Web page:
The Connection Between Neuroplasticity and Chronic Pain
According to recent research, the brains of people with chronic pain may be less able to adapt and change the way healthy people's brains do.
Structural and functional changes occur in the human brain in response to things like repeated behaviors and changes in environment, as well as our thoughts and emotions.
This is called neuroplasticity, and it plays an important role in our learning and memory.
Examples include driving home "on autopilot" or memorizing phone numbers you use often.
But research out of the University of Adelaide has shown that neuroplasticity in the brains of chronic pain patients may be impaired.
The study looked at the ability of both chronic pain patients and people with no history of chronic pain to complete a task that required them to move their thumb very quickly in a certain direction. Performance was judged based on how quickly the participants were able to move their thumb
"Typically, when individuals undertake a motor training task such as this, their performance improves over time and this is linked with a neuroplastic change in the brain," said the University of Adelaide's Dr. Ann-Maree Vallence.
And in the control group, the people without a history of pain, that's exactly what happened.
"However, our chronic headache patients did not get better at the task and there were no associated changes in the brain, suggesting impaired neuroplasticity," Dr. Vallence said.
Dr. Vallence went on to say that the findings of this 2014 study provide some insight into the cause of chronic pain. She hopes this research will one day help with the development of better treatment of chronic pain conditions.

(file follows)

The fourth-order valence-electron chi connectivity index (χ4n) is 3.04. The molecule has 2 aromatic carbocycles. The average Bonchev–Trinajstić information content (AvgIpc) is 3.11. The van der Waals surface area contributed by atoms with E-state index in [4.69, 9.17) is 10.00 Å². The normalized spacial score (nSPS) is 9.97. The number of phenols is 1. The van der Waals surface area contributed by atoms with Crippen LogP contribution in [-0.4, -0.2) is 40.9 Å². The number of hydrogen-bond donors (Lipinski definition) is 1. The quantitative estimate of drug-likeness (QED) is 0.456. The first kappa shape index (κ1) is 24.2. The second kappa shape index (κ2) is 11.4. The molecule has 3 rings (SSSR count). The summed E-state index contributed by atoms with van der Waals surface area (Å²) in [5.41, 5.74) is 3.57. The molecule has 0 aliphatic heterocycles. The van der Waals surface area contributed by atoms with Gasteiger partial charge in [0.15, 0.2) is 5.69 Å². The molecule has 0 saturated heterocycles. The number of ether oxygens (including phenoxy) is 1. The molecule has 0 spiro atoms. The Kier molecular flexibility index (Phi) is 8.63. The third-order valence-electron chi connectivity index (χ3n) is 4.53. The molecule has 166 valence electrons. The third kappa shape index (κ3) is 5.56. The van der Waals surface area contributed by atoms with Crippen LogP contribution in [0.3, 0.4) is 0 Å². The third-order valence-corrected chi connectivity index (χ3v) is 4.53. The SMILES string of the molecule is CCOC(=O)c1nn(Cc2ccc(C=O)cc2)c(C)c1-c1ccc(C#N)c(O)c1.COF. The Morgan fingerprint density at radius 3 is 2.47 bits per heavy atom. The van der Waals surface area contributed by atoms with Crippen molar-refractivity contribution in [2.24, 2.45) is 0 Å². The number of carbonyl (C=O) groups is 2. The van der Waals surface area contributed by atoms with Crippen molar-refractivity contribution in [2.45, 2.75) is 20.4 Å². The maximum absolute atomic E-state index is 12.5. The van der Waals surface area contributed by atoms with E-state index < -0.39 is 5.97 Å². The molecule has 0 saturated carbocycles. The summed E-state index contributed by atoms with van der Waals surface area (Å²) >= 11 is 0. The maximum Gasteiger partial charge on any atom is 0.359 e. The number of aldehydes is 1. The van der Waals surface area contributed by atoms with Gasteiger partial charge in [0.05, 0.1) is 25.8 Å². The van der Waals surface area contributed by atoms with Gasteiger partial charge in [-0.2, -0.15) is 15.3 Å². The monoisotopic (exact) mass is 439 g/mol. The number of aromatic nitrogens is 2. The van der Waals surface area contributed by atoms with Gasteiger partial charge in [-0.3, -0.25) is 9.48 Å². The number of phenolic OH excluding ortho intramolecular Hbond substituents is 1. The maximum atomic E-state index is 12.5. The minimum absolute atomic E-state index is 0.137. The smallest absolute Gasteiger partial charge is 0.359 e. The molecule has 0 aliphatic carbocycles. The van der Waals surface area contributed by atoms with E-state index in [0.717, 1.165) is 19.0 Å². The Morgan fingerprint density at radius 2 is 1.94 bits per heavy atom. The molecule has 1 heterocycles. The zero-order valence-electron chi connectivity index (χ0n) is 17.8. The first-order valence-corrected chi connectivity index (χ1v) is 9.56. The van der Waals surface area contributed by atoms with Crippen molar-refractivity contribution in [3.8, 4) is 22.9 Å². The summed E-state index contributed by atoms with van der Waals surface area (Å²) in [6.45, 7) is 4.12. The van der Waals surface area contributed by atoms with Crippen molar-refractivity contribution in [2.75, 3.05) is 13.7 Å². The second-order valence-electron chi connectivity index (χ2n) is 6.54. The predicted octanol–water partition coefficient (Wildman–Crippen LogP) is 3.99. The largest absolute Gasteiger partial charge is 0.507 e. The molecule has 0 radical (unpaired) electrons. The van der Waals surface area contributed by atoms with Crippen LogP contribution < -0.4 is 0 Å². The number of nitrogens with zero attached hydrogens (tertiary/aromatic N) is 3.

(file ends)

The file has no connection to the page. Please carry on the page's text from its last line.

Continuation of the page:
Researchers have looked at the link between neuroplasticity and chronic pain before, hoping to explain why some people experience chronic pain in places that were once injured but now appear to be perfectly healthy.
Also involved in this phenomenon is central sensitization, which refers to the nervous system becoming sensitive to stimuli, as happens with chronic pain.
Central sensitization allows more substances that cause pain to be released, and allows them to have a longer lasting impact on the nervous system. Essentially, the brain begins to interpret all pain signals much louder than they actually are and, due to neuroplasticity, learns that this is how pain should be interpreted.
So, a person who has suffered a serious injury and is in pain for a long period of time may experience pain at the site of the injury after it has healed because his or her brain has "learned" that that area hurts.